Ice and Mixed Phase Clouds
At temperatures below 0C cloud particles may be composed of either supercooled liquid water or ice. The processes involved in ice particle formation are more complicated and less well understood than for water droplet formation. When a cloud rises through the freezing level droplets do not instantaneously freeze, in fact, a pure water droplet may continue to exist as a supercooled liquid drop down to temperatures approaching -40C. However, ice particles do form at much warmer temperatures than -40C via a number of ice nucleation and multiplication processes, so it is not unusual to observe fully glaciated clouds at temperatures as warm as -10C. Ice particles may form either by freezing (a liquid droplet freezes to create an ice particle) or deposition (where material is deposited directly from the vapour phase to create an ice particle). In each case ice particle production may occur homogeneously (only water molecules involved) or heterogeneously (other solid material assists the process). In the atmosphere ice particles may be formed by three processes: homogeneous freezing; heterogeneous freezing and heterogeneous deposition. Homogeneous deposition does not occur under atmospheric conditions.
Homogeneous freezing is the process by which a supercooled liquid drop freezes without the assistance of an ice nuclei. Homogeneous freezing becomes statistically more likely as temperature decreases such that below -39C all drops will freeze. The temperature at which homogeneous freezing occurs is affected by the presence of dissolved material in the droplet, especially when the droplet is a highly concentrated solution such as is the case for haze droplets.
Heterogeneous freezing is the process by which a supercooled liquid drop freezes with the assistance of a solid aerosol particle which is able to act as an ice nuclei. Heterogeneous freezing is thought to operate via several different modes: immersion nucleation, here a solid particle within an existing drop acts as a nuclei for ice formation and the droplet freezes; condensation nucleation, here water vapour condenses onto a solid particle to form a droplet, the particle then acts as an immersion nuclei; contact nucleation, here a solid particle is in collision with an existing droplet and initiates freezing of that drop.
Heterogeneous deposition is the process by which water vapour is deposited onto an ice nuclei and takes on a crystalline form directly without first being in the liquid phase. While this is considered to be theoretically possible in the atmosphere, there is no clear experimental evidence that this is an important atmospheric process.
The exact properties required for an aerosol particle to act as an ice nuclei are not fully known and may well be different for each of the modes above. Also it is likely that the temperature at which each nucleation mode will become active is different even for the same type of particle. This is an area of considerable research effort in laboratory ice cloud studies. In general it is believed that ice nuclei are quite different to droplet nuclei, while droplet nuclei are soluble, ice nuclei are generally insoluble. Factors such as size shape and crystal structure are believed to be important for ice nuclei. Aerosol such as mineral particles (e.g. desert dust etc.), soot and certain bacteria have been observed to act as ice nuclei and these all have very different characteristics. Additionally droplets with certain alcohol monolayer coatings have been found to freeze at much warmer temperatures than would be expected for homogeneous nucleation. Measurements of ice nuclei concentrations in the atmosphere are rather difficult, but there is evidence that only a small fraction of the aerosol population are able to act as ice nuclei and that this fraction increases with increasing particle size. This fraction is much lower than the fraction of particles which are able to act as droplet nuclei, with typical ice nuclei concentrations being around 1-10/litre.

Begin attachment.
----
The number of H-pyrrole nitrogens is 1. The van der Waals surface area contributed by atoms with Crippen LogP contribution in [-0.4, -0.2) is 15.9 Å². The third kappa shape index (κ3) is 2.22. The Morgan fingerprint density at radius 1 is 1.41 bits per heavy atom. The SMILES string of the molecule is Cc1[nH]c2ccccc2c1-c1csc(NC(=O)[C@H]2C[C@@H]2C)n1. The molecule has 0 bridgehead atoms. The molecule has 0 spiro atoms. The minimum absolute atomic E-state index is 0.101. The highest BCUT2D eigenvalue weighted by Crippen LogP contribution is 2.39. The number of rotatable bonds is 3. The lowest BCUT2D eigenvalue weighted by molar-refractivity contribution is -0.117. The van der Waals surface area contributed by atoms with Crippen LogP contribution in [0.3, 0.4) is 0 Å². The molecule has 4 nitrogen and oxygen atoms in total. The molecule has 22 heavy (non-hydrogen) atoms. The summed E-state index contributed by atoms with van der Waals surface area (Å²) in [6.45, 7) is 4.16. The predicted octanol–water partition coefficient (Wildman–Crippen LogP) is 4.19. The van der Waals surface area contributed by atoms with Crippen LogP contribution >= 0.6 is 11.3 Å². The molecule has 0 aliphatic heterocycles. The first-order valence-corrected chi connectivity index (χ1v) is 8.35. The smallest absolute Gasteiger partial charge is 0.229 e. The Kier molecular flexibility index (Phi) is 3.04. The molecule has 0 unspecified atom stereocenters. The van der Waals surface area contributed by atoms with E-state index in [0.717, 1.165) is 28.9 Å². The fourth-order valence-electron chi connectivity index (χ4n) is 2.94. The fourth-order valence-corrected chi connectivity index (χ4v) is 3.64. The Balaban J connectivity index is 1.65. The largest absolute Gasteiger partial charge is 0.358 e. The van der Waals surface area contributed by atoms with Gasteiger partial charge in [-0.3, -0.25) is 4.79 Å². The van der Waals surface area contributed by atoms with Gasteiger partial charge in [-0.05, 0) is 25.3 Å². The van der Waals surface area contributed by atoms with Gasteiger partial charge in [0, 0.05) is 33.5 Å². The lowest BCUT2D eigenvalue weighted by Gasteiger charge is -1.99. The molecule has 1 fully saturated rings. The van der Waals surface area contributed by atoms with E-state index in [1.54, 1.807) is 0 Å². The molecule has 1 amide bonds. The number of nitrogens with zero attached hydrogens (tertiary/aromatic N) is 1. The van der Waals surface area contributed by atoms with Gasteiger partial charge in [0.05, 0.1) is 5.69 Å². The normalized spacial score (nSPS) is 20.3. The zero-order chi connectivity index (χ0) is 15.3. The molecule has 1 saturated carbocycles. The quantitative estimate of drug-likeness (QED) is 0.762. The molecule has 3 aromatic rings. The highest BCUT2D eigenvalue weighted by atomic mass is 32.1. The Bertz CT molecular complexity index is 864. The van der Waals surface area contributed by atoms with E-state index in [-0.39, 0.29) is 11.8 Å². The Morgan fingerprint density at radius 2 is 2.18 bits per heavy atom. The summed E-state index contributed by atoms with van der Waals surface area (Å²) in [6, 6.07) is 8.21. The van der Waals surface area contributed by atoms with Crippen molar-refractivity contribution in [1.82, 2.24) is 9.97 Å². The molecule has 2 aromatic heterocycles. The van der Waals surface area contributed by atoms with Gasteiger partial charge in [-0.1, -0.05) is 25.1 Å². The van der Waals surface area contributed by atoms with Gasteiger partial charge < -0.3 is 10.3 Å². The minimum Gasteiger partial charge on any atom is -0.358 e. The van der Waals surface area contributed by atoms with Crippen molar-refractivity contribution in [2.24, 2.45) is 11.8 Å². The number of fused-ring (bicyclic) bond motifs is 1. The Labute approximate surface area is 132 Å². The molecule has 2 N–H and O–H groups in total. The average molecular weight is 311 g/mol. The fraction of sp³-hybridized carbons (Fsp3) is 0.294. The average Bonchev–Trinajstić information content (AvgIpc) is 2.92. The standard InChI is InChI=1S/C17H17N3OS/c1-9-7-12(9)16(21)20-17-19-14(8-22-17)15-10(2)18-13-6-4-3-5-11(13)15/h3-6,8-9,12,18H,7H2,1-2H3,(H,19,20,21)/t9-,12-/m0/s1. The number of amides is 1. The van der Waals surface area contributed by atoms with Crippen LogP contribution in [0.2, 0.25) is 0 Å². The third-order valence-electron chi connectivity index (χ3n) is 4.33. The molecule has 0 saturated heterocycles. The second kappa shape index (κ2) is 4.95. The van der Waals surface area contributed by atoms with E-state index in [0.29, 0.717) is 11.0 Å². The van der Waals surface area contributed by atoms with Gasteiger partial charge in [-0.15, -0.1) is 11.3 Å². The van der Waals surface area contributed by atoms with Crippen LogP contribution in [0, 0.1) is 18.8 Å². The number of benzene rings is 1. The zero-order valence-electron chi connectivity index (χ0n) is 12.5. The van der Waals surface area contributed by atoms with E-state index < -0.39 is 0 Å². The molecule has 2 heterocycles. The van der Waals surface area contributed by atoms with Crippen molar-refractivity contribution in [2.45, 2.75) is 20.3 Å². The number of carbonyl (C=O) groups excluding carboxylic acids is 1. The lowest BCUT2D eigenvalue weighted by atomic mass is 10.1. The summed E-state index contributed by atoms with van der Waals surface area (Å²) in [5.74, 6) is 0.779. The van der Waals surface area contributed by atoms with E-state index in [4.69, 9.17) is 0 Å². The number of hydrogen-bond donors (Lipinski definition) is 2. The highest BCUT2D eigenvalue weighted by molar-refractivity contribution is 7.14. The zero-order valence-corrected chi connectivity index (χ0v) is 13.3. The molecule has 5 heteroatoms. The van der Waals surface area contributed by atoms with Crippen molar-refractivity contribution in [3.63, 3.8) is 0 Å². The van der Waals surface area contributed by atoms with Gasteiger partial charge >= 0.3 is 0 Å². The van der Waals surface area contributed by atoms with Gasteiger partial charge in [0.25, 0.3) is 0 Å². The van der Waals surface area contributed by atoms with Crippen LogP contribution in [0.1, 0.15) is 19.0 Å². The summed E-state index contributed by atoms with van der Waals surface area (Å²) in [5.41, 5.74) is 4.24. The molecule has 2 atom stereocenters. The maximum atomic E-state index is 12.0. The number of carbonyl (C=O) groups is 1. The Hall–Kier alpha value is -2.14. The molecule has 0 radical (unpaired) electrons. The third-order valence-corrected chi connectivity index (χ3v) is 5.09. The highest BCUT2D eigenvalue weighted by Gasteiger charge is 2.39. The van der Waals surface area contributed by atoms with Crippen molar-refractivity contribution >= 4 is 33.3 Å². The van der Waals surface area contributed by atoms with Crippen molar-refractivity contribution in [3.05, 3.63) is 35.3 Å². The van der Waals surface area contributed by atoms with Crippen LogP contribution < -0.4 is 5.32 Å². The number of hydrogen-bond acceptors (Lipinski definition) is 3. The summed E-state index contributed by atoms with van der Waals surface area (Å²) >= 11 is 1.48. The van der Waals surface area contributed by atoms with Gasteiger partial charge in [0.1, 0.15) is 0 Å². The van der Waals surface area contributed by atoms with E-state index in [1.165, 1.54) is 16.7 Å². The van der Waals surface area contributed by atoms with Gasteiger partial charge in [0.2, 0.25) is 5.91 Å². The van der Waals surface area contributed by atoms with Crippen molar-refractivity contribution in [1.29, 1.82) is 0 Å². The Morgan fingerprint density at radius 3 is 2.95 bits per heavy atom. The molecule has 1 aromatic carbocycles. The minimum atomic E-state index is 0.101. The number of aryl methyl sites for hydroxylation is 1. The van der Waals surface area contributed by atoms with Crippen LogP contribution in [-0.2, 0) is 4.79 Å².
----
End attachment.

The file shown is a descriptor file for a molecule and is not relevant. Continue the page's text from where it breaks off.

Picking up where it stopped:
Measurements of ice particle concentrations in cloud are often several orders of magnitude higher than ice nuclei concentrations. This is because there are several ice multiplication or secondary ice production mechanisms whereby more ice particles are produced from existing ice crystals in the cloud. Mechanisms which are currently thought to be important are mechanical fracturing of evaporating crystals; fragmentation of large drops during freezing and splinter formation during riming of ice crystals. Riming occurs when a liquid droplet is in collision with an existing ice crystal and freezes instantly, becoming part of the crystal. This last process is generally referred to as the Hallett-Mossop process. The ice splinters produced by these processes may initiate the freezing of additional drops by contact nucleation, or may grow into larger crystals by vapour deposition.